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The growth and phosphorus acquisition of invasive plants Rudbeckia laciniata and Solidago gigantea are enhanced by arbuscular mycorrhizal fungi

Majewska, Marta L., Rola, Kaja, Zubek, Szymon
Mycorrhiza 2017 v.27 no.2 pp. 83-94
Claroideoglomus claroideum, Glomus mosseae, Rhizophagus irregularis, Rudbeckia laciniata, Solidago gigantea, biomass, fallow, habitats, herbs, invasive species, mycorrhizal fungi, phosphorus, photosynthesis, plants (botany), rivers, soil, symbionts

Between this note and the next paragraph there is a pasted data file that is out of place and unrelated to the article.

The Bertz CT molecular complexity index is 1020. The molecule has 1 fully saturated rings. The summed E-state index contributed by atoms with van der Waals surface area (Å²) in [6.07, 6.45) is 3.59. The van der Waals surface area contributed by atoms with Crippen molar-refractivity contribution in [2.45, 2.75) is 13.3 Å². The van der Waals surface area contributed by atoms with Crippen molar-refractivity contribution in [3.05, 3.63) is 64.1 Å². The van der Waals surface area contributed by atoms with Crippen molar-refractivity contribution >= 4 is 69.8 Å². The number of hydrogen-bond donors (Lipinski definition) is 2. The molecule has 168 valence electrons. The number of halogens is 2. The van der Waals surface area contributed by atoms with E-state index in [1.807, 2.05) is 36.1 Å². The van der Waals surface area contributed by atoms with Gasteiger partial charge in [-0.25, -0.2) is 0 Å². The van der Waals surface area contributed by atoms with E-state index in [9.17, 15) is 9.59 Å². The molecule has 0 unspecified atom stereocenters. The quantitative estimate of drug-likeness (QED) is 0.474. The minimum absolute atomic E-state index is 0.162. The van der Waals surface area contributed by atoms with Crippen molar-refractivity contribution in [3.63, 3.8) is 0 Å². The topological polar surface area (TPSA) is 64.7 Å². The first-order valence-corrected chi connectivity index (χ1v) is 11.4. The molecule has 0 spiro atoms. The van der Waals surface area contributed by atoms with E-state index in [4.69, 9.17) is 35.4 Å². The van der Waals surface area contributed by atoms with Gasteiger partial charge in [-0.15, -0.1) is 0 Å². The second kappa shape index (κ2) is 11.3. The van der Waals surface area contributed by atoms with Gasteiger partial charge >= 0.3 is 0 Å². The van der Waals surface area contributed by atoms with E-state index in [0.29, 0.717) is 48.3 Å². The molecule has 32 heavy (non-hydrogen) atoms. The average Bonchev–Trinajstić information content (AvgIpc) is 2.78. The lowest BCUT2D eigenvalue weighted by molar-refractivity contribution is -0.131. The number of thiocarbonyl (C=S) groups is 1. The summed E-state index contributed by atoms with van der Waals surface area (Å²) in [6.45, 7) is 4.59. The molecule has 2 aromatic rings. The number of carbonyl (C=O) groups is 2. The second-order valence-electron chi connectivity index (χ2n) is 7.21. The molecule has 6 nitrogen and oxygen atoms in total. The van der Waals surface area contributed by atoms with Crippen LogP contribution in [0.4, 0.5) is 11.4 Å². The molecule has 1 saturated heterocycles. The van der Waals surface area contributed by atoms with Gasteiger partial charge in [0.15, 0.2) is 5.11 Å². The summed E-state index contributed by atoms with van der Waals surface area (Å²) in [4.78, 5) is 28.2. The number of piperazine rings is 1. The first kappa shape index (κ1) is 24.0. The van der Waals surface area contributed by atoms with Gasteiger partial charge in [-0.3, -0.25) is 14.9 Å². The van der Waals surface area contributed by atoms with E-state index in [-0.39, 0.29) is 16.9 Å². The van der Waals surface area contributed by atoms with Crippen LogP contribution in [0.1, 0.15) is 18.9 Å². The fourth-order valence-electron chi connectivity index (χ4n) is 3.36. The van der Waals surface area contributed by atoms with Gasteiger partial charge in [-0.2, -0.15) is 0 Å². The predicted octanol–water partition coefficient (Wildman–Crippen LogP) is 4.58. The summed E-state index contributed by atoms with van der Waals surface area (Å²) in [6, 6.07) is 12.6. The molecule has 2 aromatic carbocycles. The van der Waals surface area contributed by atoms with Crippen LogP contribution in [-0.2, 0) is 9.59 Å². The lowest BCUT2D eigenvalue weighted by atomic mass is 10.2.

While a number of recent studies have revealed that arbuscular mycorrhizal fungi (AMF) can mediate invasive plant success, the influence of these symbionts on the most successful and high-impact invaders is largely unexplored. Two perennial herbs of this category of invasive plants, Rudbeckia laciniata and Solidago gigantea (Asteraceae), were thus tested in a pot experiment to determine whether AMF influence their growth, the concentration of phosphorus in biomass, and photosynthesis. The following treatments, including three common AMF species, were prepared on soils representative of two habitats that are frequently invaded by both plants, namely fallow and river valley: (1) control—soil without AMF, (2) Rhizophagus irregularis, (3) Funneliformis mosseae, and (4) Claroideoglomus claroideum. The invaders were strongly dependent on AMF for their growth. The mycorrhizal dependency of R. laciniata was 88 and 63 % and of S. gigantea 90 and 82 % for valley and fallow soils, respectively. The fungi also increased P concentration in their biomass. However, we found different effects of the fungal species in the stimulation of plant growth and P acquisition, with R. irregularis and C. claroideum being the most and least effective symbionts, respectively. None of AMF species had an impact on the photosynthetic performance indexes of both plants. Our findings indicate that AMF have a direct effect on the early stages of R. laciniata and S. gigantea growth. The magnitude of the response of both plant species to AMF was dependent on the fungal and soil identities. Therefore, the presence of particular AMF species in a site may determine the success of their invasion.